2.0 EUFIS and Nord Stream 2

In February 2019 at the same time as the EU Institutions agreed the amendment to the Gas Directive 2009, they also agreed in trialogue a new surveillance mechanism in the form of an EU regulation for foreign investment screening2.  The EUFIS regulation may well prove to have a more decisive role in disposing of the Nord Stream 2 project than the amendment to the Gas Directive. This is because, due to recent events Nord Stream 2 is almost certain to be caught within the scope of EUFIS and because EUFIS unlike the amendment to the Gas Directive involves a security and public order assessment. EUFIS therefore unlike EU energy law in the shape of the Gas Directive permits a direct EU level assessment of the security issues surrounding Nord Stream 2.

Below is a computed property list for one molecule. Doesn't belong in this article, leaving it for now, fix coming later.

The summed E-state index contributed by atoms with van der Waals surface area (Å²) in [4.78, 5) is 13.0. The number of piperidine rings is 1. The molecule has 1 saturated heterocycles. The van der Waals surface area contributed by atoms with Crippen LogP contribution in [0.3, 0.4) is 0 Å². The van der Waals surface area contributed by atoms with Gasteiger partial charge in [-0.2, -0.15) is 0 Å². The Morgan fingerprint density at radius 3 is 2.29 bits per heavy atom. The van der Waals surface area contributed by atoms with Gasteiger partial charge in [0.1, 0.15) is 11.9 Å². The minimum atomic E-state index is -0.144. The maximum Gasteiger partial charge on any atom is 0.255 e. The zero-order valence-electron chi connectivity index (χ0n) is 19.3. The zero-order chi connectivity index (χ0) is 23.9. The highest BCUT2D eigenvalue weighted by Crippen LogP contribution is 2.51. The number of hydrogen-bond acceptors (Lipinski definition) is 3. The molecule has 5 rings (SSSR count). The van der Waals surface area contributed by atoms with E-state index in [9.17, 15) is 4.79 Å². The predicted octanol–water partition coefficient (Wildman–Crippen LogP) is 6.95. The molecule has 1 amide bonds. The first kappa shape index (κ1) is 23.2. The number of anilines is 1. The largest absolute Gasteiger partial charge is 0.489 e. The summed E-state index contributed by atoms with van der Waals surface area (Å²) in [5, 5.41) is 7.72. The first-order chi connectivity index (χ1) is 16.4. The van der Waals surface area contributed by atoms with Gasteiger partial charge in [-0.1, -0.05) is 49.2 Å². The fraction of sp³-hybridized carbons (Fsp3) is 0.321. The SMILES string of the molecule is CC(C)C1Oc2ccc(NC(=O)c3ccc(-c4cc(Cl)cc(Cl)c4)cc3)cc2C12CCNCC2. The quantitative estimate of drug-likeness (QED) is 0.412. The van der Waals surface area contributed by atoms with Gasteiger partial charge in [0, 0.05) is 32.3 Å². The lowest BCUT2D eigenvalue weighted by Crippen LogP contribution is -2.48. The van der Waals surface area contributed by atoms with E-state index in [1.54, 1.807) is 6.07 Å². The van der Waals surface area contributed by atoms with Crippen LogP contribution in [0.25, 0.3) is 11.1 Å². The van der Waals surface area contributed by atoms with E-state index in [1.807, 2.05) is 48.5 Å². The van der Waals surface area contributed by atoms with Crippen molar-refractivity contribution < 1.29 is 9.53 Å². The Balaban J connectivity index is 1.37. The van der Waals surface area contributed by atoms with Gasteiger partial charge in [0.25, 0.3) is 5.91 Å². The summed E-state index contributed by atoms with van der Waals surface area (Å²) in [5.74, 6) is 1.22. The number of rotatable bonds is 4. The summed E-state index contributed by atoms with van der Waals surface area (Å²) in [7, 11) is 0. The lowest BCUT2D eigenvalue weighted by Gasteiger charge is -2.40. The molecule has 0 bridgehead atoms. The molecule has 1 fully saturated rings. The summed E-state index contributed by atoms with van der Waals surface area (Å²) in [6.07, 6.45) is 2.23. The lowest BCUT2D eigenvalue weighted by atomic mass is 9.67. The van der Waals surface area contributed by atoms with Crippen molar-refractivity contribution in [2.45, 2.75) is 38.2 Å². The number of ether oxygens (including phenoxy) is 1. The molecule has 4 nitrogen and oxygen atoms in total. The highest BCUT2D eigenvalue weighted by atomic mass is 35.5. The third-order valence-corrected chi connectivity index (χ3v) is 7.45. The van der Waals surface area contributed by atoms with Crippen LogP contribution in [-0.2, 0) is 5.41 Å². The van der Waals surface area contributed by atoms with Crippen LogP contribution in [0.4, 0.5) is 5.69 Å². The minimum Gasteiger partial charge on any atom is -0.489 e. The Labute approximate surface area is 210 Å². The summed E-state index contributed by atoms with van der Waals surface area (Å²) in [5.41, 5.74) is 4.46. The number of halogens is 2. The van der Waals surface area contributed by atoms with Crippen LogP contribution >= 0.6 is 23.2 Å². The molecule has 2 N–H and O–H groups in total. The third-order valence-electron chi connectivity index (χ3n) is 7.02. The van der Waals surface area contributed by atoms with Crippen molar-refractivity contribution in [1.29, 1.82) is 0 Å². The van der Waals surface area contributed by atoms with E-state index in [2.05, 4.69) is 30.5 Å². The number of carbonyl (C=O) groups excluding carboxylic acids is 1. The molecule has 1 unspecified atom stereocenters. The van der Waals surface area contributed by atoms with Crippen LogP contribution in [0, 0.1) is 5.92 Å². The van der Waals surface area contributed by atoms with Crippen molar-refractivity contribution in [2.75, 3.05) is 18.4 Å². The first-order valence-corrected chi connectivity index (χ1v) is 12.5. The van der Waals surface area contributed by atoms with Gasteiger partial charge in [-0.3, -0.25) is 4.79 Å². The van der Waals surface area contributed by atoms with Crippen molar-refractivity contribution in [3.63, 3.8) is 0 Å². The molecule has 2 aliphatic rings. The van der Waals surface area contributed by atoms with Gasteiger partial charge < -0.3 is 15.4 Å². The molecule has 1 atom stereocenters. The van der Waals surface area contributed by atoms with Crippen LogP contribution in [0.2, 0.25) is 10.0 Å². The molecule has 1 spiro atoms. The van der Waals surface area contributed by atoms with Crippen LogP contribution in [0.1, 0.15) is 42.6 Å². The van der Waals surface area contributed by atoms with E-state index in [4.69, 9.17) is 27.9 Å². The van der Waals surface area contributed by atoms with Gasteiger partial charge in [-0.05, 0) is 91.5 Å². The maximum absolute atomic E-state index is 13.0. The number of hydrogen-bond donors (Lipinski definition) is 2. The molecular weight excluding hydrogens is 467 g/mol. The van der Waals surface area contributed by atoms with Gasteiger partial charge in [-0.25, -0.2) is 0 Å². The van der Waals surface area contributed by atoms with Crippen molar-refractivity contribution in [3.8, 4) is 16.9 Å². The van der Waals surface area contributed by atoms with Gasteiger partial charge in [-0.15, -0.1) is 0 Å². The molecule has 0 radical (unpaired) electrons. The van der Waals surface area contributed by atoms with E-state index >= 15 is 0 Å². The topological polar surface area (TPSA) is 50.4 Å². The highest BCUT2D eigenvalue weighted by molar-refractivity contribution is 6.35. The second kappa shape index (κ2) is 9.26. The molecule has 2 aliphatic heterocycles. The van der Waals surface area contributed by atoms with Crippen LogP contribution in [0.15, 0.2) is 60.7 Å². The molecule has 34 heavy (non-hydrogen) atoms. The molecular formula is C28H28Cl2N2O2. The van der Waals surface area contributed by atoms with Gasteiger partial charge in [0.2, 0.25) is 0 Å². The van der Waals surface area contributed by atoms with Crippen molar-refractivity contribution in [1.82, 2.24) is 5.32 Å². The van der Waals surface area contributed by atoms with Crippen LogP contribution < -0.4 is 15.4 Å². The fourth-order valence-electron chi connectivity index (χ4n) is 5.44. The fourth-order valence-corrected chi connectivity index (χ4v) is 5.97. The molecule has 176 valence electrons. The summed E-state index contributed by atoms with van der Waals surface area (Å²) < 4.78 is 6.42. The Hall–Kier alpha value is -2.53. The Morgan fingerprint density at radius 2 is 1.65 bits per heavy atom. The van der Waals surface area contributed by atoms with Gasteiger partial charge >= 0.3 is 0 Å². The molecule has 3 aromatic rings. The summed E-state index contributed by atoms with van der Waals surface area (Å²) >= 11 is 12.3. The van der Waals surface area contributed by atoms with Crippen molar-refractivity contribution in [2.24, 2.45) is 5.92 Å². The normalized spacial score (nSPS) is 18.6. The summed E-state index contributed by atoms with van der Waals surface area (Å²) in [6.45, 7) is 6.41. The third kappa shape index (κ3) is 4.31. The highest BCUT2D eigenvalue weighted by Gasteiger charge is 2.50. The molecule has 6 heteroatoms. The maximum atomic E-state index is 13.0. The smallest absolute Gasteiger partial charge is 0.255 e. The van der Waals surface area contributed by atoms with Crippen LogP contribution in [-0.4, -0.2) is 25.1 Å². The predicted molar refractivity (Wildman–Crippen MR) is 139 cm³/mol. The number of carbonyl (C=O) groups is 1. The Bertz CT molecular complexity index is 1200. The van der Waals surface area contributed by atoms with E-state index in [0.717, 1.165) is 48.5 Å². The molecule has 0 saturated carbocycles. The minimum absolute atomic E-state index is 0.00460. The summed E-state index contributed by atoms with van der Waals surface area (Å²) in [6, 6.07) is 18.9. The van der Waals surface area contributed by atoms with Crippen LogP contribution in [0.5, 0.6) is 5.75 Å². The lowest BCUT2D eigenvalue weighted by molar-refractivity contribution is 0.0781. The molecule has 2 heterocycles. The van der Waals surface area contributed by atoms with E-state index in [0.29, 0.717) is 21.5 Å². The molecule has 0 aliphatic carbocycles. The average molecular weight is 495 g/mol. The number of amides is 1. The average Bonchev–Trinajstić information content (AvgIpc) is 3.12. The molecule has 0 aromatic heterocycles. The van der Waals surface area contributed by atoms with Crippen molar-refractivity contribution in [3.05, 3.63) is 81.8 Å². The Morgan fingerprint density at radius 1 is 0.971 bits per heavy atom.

The reason why Nord Stream 2 is faced with the prospect of being subject to EUFIS are the delays in completing the project through Danish waters. We now have had three Danish permitting applications. One through the territorial sea of Denmark and subject to a national security review. Second, a northern route application (north of Bornholm island) and a third route south of Bornholm island. The Danish Energy Agency has requested to Nord Stream 2 further information on its proposed routes and indicated that it prefers the pipeline to proceed through the permitting process for the southern route3. This southern route has become only recently available as a result of a Polish-Danish agreement to finally demarcate a long-disputed sea border on the southern route4.

The Nord Stream 2 response has been to seek judicial review of the DEA’s decision to indicate a preference for the southern route5. As a consequence the process of permitting of Nord Stream 2 in Danish waters will be further delayed providing the opportunity for the EUFIS regulation to be deployed.